• These are non-specific clinical signs and can be caused by many different conditions and diseases.

  • In the wild rabbits spend many hours chewing grass. This is a tough fibrous material that also contains abrasive silicates.

  • The fireworks season can be a difficult time of year for many adult dogs and cats. The good news is that there are many options and tools available and we can make a real difference for our companions.  There are a lot of ways you can help with your dogs and cats through anxious times and stressful events.  Come and see us for latest advice and information.

  • Most dogs' ears are a lot larger than ours and certainly a lot more sensitive. We usually only clean them when there is a problem and they are already sore, so the dog learns that handling around the ears is painful and tries to avoid it.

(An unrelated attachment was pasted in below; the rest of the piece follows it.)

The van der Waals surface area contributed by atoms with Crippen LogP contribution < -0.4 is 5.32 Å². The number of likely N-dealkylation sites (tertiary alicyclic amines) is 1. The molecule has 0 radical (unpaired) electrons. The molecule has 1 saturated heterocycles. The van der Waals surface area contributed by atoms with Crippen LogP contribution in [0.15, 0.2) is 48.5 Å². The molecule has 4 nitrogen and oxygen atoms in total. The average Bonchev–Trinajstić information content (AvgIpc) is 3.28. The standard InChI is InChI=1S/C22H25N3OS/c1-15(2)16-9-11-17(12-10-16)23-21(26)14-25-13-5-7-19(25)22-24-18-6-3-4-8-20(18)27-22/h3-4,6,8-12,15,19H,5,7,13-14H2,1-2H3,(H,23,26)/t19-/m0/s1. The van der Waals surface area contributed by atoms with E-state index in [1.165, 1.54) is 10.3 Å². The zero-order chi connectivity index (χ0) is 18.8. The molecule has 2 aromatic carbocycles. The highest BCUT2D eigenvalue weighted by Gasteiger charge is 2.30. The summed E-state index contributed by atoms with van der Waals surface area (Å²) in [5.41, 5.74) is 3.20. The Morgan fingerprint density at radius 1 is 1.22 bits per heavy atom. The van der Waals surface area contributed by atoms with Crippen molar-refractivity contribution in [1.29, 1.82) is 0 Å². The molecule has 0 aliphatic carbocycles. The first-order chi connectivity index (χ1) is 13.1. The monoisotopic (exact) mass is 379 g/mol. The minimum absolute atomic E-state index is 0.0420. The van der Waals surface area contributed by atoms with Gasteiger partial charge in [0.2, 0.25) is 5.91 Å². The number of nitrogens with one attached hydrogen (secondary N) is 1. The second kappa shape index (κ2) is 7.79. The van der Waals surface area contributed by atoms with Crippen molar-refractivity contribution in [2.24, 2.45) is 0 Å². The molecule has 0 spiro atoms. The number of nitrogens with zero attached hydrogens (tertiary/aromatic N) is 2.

• Cats are very strongly bonded to their environment and any change is likely to result in significant stress. If we consider the changes that we are enforcing on a cat when we take it to the vet, it is hardly surprising that many cats are very stressed by the time they arrive at the veterinary practice.

  • Dogs are highly social animals that make wonderful pets. However, with the lifestyle and schedule of the majority of families, dogs must learn to spend a portion of the day at home alone, while their human family is away at school, work, shopping or recreational activities.

  • Being normal inhabitants of the Andes, chinchillas can cope very well with New Zealand outdoor temperatures and can be kept in an outdoor aviary with plenty of branches for climbing and chewing.

  • It is most convenient to house pet rodents in wire type 'bird-cages', although cages are available specifically for these pets. Wooden cages are not suitable as rodents love to chew and can really destroy their homes.

  • Urine spraying is part of the cat's normal scent-marking behavioural repertoire which also includes scratching, rubbing, chinning, bunting (depositing secretions from head glands on twigs etc., and middening (leaving faeces uncovered).

  • Indoor marking behaviour can be confused with a breakdown in toileting behaviour.